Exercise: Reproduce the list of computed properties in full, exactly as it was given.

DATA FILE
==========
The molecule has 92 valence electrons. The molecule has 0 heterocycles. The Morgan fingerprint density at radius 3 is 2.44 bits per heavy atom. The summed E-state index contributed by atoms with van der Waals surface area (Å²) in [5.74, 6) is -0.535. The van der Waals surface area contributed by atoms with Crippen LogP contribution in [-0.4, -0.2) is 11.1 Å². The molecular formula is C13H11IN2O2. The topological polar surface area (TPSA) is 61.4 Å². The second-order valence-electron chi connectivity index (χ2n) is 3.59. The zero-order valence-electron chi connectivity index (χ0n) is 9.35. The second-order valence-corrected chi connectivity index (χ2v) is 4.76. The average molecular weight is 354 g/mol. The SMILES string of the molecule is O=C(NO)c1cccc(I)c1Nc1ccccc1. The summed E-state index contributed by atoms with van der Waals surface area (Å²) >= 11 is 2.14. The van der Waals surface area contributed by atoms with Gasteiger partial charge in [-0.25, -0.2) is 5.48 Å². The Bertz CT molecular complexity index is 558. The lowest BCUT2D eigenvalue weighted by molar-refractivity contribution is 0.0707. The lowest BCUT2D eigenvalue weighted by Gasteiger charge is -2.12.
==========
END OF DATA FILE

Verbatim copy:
The molecule has 92 valence electrons. The molecule has 0 heterocycles. The Morgan fingerprint density at radius 3 is 2.44 bits per heavy atom. The summed E-state index contributed by atoms with van der Waals surface area (Å²) in [5.74, 6) is -0.535. The van der Waals surface area contributed by atoms with Crippen LogP contribution in [-0.4, -0.2) is 11.1 Å². The molecular formula is C13H11IN2O2. The topological polar surface area (TPSA) is 61.4 Å². The second-order valence-electron chi connectivity index (χ2n) is 3.59. The zero-order valence-electron chi connectivity index (χ0n) is 9.35. The second-order valence-corrected chi connectivity index (χ2v) is 4.76. The average molecular weight is 354 g/mol. The SMILES string of the molecule is O=C(NO)c1cccc(I)c1Nc1ccccc1. The summed E-state index contributed by atoms with van der Waals surface area (Å²) >= 11 is 2.14. The van der Waals surface area contributed by atoms with Gasteiger partial charge in [-0.25, -0.2) is 5.48 Å². The Bertz CT molecular complexity index is 558. The lowest BCUT2D eigenvalue weighted by molar-refractivity contribution is 0.0707. The lowest BCUT2D eigenvalue weighted by Gasteiger charge is -2.12.